Yeah Yeah Yeahs, "Show Your Bones"
The Yeah Yeah Yeahs have dealt with the "difficult second album" syndrome in a straightforward manner -- by simply waiting three years, lead singer Karen O and her band have reemerged with a dramatically beefed-up sound. It's a move that has polarized critics: Those who loved 2003's "Fever to Tell" are generally underwhelmed by "Show Your Bones," while those who were skeptical at first are now embracing the band.
Pitchfork (rating 6.8 out of 10) is disappointed to find that on the new record, "the Yeah Yeah Yeahs occupy only one corner of the territory they claimed" on their first album, and notes that the "refinements, which prove merely cosmetic, sap their sound of its brutal spontaneity and mute the band members' idiosyncrasies." The San Francisco Chronicle (very good), by contrast, remembers "Fever to Tell" as a "disappointment" and observes that, for one, "the sonic cues on the threesome's second album are richer," and that they draw "on the soft-rock technique that works so well for the likes of Radiohead and the Pixies, only with added tribal drums and O's seductive banshee purrs."
Pop Matters (nine out of 10) is the most taken with the new Yeah Yeah Yeahs, exclaiming, "This doesnt sound like any sophomore album Ive ever heard, this is more like a fifth or sixth album from a band thats been together twice as long," and calling the record "only about two hairs-breadth away from being a masterpiece." Only the Independent (two out of five) proves impossible to please, conceding that "compared to [their first record's] wretched faux-punk stylings, a track like album opener 'Gold Lion' seems a masterpiece of thoughtful construction," but still complaining that "there's an awful lot of plodding, four-square guitar rock among these dozen tracks"
Ghostface Killah, "Fishscale"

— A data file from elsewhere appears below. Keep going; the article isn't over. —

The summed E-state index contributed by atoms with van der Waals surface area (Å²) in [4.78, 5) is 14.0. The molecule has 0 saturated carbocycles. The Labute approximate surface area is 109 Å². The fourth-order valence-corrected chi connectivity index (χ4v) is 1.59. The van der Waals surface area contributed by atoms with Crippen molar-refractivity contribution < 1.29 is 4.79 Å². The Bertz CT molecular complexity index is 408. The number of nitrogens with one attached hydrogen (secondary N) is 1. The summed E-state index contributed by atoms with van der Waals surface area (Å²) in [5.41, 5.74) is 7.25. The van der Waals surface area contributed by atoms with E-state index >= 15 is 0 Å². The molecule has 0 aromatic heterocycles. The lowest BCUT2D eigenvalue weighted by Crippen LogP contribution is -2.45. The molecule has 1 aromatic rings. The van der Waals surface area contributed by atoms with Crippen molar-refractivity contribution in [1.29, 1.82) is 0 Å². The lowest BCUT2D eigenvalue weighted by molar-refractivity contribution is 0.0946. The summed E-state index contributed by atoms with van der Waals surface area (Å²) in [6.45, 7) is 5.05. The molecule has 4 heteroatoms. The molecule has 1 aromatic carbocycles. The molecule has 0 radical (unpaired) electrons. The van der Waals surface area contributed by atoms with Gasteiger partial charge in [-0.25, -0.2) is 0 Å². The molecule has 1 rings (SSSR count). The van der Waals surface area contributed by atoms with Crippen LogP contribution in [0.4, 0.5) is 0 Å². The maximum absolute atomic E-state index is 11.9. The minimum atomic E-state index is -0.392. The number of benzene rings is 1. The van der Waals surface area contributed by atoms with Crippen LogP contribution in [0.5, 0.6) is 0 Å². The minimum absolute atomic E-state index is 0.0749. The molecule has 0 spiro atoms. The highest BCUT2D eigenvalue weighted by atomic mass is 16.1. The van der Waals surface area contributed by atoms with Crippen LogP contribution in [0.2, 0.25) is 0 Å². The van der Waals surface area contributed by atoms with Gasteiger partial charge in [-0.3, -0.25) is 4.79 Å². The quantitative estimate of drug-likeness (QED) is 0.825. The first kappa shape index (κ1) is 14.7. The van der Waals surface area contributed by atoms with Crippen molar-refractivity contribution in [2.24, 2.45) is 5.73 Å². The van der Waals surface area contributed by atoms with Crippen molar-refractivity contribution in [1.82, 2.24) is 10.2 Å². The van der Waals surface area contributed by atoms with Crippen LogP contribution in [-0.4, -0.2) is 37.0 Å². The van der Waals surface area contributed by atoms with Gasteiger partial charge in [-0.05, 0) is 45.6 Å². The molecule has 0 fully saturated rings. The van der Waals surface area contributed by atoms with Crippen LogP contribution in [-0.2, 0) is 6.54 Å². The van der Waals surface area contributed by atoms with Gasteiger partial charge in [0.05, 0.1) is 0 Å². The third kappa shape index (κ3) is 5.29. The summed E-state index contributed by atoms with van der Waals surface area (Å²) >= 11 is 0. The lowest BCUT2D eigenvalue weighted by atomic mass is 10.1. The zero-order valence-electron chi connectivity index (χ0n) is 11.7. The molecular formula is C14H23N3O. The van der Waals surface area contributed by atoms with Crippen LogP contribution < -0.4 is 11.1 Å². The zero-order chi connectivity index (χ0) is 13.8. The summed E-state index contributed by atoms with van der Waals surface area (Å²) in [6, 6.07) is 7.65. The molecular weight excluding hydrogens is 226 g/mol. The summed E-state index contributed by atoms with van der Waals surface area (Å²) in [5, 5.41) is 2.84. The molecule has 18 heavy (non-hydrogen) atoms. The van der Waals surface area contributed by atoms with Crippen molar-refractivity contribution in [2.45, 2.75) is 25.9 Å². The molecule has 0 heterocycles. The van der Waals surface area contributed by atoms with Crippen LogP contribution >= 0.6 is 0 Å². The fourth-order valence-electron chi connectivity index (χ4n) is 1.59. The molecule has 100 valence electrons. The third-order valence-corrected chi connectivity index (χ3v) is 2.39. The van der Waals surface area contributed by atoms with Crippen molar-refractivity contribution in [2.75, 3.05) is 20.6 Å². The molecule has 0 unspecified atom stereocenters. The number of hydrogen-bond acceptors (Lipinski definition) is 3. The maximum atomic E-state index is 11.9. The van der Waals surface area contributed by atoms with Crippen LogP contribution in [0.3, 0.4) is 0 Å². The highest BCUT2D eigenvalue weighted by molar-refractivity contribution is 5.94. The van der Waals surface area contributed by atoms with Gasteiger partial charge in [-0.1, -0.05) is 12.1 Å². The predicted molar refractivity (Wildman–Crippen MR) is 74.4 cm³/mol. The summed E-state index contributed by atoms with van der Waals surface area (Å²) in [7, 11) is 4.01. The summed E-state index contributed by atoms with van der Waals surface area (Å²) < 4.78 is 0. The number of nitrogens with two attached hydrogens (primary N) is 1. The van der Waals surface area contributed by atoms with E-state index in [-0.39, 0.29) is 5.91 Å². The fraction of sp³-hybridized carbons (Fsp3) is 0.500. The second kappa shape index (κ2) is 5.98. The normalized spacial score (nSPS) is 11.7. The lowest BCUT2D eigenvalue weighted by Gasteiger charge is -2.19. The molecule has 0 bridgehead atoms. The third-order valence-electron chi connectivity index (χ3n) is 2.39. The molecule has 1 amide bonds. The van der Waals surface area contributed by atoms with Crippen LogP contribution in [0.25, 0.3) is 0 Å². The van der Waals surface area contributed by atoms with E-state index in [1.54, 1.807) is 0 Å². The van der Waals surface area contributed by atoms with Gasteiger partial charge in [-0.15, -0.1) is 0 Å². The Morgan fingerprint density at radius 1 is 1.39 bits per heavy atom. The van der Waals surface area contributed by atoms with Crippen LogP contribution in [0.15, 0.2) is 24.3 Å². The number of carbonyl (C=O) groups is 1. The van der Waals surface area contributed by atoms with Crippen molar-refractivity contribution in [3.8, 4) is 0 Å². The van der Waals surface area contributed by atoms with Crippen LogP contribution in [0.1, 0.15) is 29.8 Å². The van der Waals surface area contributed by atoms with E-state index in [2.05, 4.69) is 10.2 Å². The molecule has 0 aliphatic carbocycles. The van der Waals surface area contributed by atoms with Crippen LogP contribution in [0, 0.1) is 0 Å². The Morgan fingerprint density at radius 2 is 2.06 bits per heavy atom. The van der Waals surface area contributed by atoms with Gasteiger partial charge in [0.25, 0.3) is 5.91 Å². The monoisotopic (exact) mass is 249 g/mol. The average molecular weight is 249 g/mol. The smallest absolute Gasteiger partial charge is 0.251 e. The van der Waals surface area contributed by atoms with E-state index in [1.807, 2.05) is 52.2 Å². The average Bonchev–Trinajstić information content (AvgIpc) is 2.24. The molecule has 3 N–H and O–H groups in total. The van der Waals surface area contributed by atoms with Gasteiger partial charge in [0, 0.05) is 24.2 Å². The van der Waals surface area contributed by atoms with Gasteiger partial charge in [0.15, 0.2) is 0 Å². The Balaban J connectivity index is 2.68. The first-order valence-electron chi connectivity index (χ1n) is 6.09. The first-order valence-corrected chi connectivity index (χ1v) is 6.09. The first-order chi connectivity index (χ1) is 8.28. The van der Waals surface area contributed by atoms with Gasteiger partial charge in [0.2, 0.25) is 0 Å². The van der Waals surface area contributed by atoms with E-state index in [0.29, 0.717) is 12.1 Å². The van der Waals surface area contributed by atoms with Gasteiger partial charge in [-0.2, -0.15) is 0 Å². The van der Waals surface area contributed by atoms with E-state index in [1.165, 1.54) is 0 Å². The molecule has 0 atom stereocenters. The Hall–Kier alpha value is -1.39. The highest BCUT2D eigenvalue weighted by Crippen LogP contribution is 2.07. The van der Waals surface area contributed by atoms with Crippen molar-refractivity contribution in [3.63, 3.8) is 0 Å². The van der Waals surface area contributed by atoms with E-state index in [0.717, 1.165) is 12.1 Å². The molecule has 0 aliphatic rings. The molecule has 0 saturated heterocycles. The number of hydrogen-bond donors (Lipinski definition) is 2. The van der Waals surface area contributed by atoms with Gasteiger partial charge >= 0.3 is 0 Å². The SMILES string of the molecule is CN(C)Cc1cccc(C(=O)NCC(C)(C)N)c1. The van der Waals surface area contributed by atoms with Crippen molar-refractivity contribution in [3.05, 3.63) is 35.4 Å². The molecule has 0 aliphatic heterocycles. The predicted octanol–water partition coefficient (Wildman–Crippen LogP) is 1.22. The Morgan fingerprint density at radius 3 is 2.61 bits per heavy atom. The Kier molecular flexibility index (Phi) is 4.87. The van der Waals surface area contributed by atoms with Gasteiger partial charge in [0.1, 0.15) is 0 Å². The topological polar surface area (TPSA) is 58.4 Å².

By the usual standards of rap, Ghostface Killah -- who's still producing groundbreaking, critically acclaimed albums after some 13 years in the business -- counts as an elder statesmen of hip-hop. While a couple of R&B tracks suggest the former Wu-Tang Clan member is chasing some long overdue mainstream success on his 5th album, "Fishscale," Billboard says, "Originality has not been sacrificed to commercial concern" on what it calls " the definitive Ghost." The New York Times is similarly enthused, calling Ghostface "perhaps the most lovable rapper in the world," and commenting that "he raps like a man on fire, evoking not only the excitement of an adrenaline rush but also the heightened perception that accompanies it."
For Newsday (grade A-), meanwhile, it is case of rap preconceptions being shattered: "'Street' doesn't have to be stupid. 'Gangsta' doesn't have to be immoral. 'Smart' doesn't have to be boring. And anyone who still believes Eminem and 50 Cent are the best rappers around hasn't heard Ghostface." Rolling Stone continues the love, and helps us out with a few reference points: "'Fishscale' is apparently slang for uncut coke -- and the perfect title for an ambitious disc with almost no filler."